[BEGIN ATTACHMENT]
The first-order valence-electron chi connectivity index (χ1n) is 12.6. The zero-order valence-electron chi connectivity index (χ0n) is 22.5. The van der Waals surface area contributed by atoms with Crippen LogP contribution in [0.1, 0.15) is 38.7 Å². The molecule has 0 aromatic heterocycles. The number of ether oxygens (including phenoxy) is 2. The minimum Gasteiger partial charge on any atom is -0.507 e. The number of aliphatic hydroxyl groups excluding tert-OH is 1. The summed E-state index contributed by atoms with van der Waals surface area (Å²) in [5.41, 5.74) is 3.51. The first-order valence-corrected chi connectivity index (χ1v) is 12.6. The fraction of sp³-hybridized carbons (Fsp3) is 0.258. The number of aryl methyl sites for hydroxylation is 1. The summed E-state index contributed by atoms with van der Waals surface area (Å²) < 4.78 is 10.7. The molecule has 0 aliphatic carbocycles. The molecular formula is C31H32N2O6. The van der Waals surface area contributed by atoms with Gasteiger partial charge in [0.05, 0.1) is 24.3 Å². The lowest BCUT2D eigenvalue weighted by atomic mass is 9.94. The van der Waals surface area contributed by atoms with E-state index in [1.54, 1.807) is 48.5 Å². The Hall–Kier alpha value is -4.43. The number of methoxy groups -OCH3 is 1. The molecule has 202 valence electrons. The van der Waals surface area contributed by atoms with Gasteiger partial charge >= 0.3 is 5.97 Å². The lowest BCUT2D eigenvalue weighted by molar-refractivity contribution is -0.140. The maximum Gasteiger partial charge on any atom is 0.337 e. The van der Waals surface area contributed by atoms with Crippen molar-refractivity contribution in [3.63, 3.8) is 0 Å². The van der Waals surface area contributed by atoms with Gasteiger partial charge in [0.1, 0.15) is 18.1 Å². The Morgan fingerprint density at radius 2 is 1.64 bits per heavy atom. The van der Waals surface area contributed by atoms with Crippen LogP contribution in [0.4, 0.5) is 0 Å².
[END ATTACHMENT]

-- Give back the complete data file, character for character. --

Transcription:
The first-order valence-electron chi connectivity index (χ1n) is 12.6. The zero-order valence-electron chi connectivity index (χ0n) is 22.5. The van der Waals surface area contributed by atoms with Crippen LogP contribution in [0.1, 0.15) is 38.7 Å². The molecule has 0 aromatic heterocycles. The number of ether oxygens (including phenoxy) is 2. The minimum Gasteiger partial charge on any atom is -0.507 e. The number of aliphatic hydroxyl groups excluding tert-OH is 1. The summed E-state index contributed by atoms with van der Waals surface area (Å²) in [5.41, 5.74) is 3.51. The first-order valence-corrected chi connectivity index (χ1v) is 12.6. The fraction of sp³-hybridized carbons (Fsp3) is 0.258. The number of aryl methyl sites for hydroxylation is 1. The summed E-state index contributed by atoms with van der Waals surface area (Å²) < 4.78 is 10.7. The molecule has 0 aliphatic carbocycles. The molecular formula is C31H32N2O6. The van der Waals surface area contributed by atoms with Gasteiger partial charge in [0.05, 0.1) is 24.3 Å². The lowest BCUT2D eigenvalue weighted by atomic mass is 9.94. The van der Waals surface area contributed by atoms with E-state index in [1.54, 1.807) is 48.5 Å². The Hall–Kier alpha value is -4.43. The number of methoxy groups -OCH3 is 1. The molecule has 202 valence electrons. The van der Waals surface area contributed by atoms with Gasteiger partial charge >= 0.3 is 5.97 Å². The lowest BCUT2D eigenvalue weighted by molar-refractivity contribution is -0.140. The maximum Gasteiger partial charge on any atom is 0.337 e. The van der Waals surface area contributed by atoms with Crippen molar-refractivity contribution in [3.63, 3.8) is 0 Å². The van der Waals surface area contributed by atoms with Gasteiger partial charge in [0.1, 0.15) is 18.1 Å². The Morgan fingerprint density at radius 2 is 1.64 bits per heavy atom. The van der Waals surface area contributed by atoms with Crippen LogP contribution in [0.4, 0.5) is 0 Å².